When developers use Deployboard and look at their project, they choose the version to deploy from a list of options. In Spinnaker, we mirrored this original view. This familiarity allows developers to get started with Spinnaker right away.

Figure 2. This example of the snapshots view in Deployboard shows code versions on the master branch in chronological order.

Figure 3. Here’s an example of the same snapshots view in Spinnaker. The similarity to Deployboard lets developers transition easily to Spinnaker.

This and other changes may be made in a standalone Airbnb module that connects to Deck, Spinnaker’s UI service.

How we extended Spinnaker’s functionality

We’ve been enhancing Spinnaker’s functionality with Kubernetes tasks, custom webhooks, and Spring Boot components that have been introduced to back-end Spinnaker services, in addition to the user interface improvements.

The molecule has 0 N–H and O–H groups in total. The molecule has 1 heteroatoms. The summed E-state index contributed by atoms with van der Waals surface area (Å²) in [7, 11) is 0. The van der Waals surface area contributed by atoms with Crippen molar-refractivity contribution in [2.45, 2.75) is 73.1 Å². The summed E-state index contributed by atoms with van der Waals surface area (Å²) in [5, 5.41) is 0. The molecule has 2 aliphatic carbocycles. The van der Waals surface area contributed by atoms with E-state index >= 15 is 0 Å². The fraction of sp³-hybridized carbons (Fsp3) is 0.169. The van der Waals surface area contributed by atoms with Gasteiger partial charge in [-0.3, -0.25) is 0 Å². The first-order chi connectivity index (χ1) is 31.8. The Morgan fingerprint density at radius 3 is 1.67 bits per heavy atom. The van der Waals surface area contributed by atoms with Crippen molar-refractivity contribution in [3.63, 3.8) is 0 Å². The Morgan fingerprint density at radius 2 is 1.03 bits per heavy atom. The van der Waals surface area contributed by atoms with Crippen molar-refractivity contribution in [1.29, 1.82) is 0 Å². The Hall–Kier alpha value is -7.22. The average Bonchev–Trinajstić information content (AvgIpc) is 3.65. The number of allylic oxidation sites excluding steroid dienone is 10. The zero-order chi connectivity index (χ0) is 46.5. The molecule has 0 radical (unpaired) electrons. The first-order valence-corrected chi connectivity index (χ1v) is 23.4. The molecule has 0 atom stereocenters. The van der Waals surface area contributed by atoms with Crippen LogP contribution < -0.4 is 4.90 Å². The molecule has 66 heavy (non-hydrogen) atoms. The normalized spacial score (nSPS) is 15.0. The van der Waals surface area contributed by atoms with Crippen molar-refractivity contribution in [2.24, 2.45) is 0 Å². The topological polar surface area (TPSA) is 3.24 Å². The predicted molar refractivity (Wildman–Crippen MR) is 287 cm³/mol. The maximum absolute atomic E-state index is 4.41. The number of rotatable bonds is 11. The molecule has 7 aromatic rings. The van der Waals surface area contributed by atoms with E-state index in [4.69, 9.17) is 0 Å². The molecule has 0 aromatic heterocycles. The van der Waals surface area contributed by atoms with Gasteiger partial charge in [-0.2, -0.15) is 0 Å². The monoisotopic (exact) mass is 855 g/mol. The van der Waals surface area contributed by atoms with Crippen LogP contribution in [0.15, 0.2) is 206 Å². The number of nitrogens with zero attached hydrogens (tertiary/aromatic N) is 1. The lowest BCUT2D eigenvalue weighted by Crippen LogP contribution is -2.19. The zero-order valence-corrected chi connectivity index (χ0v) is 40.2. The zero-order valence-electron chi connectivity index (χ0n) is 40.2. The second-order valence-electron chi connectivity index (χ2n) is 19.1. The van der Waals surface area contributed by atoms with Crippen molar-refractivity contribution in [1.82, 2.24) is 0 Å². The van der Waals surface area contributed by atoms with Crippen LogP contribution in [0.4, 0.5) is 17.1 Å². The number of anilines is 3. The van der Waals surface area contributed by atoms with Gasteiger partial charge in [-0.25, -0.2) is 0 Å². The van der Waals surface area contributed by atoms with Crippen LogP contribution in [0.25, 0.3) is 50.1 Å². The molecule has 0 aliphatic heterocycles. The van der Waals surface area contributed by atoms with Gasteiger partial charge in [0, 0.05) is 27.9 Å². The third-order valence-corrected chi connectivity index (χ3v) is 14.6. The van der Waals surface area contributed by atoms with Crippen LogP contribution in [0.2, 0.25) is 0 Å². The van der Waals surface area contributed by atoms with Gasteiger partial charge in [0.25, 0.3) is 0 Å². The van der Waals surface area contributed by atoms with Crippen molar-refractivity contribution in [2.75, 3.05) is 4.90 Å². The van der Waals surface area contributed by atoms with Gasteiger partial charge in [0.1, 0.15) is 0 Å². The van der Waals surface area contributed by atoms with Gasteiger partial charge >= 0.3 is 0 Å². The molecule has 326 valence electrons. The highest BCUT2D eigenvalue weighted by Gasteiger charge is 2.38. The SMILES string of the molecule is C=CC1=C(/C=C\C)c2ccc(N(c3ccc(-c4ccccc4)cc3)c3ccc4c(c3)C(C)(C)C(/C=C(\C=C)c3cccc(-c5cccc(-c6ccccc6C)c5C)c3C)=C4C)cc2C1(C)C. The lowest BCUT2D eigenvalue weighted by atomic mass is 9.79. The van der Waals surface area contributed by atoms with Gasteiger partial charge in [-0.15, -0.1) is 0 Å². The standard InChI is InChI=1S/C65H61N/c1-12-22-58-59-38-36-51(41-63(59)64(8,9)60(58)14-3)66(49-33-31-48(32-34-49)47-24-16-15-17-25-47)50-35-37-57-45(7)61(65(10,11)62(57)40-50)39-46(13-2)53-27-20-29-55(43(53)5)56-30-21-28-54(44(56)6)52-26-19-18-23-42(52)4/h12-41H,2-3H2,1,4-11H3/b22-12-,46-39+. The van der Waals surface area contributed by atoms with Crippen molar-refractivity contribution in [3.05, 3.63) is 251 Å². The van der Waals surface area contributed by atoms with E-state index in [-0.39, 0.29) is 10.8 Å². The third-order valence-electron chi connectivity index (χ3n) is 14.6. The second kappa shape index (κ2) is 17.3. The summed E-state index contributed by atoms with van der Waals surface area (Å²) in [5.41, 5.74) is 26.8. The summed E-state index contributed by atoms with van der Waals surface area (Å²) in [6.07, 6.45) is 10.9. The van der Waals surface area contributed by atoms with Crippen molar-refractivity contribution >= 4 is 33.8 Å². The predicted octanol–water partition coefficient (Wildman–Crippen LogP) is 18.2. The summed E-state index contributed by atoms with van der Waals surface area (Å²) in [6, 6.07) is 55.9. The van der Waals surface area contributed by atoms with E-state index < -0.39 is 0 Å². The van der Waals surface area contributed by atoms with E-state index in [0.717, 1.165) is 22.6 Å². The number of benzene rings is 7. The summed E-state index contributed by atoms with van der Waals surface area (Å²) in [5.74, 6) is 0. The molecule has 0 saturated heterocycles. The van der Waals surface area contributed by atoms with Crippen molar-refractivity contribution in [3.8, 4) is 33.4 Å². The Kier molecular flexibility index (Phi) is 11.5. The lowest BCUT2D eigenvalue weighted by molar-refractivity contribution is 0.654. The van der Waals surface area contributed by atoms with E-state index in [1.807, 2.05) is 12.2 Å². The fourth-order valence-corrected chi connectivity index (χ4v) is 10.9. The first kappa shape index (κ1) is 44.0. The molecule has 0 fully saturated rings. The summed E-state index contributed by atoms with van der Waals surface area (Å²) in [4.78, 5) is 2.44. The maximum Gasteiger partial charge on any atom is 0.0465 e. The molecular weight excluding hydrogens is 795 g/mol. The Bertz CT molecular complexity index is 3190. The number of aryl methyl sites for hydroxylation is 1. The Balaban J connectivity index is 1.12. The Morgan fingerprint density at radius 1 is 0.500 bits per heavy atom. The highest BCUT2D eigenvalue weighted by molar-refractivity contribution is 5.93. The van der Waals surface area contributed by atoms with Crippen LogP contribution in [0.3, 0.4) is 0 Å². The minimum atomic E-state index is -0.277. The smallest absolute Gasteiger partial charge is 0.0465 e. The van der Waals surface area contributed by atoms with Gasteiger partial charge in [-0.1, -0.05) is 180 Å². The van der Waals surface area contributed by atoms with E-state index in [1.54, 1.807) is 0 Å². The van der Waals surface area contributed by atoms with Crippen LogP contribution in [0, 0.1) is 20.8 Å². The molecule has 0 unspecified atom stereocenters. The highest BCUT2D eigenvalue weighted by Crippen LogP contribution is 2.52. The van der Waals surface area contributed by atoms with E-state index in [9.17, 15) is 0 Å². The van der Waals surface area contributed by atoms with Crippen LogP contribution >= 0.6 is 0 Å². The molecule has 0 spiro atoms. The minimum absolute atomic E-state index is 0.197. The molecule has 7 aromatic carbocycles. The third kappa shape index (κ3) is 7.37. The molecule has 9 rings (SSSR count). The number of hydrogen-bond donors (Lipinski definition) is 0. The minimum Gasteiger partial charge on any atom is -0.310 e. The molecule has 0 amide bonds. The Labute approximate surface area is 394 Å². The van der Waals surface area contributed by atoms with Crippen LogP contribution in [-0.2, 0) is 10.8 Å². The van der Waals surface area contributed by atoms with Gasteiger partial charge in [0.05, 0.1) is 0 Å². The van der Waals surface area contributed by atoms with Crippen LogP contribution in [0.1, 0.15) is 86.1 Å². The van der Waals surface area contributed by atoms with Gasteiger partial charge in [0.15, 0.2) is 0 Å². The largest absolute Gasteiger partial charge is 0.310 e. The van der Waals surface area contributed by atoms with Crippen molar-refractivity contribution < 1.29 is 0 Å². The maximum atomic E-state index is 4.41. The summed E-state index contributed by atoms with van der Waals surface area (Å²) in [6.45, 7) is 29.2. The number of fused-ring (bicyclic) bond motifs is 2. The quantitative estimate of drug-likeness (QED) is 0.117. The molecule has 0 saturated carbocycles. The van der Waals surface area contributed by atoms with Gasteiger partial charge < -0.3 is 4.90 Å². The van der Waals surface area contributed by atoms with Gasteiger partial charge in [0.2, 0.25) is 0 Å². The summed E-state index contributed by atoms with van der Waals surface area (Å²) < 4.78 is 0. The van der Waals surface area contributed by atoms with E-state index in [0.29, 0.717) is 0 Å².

It’s simple to set up Kubernetes jobs and combine them with a Spinnaker pipeline. Custom jobs are used by new Spinnaker teams to automate non-standard aspects of their deployment process. These teams have complete control over the job’s compute resources, retry policies, and permissions.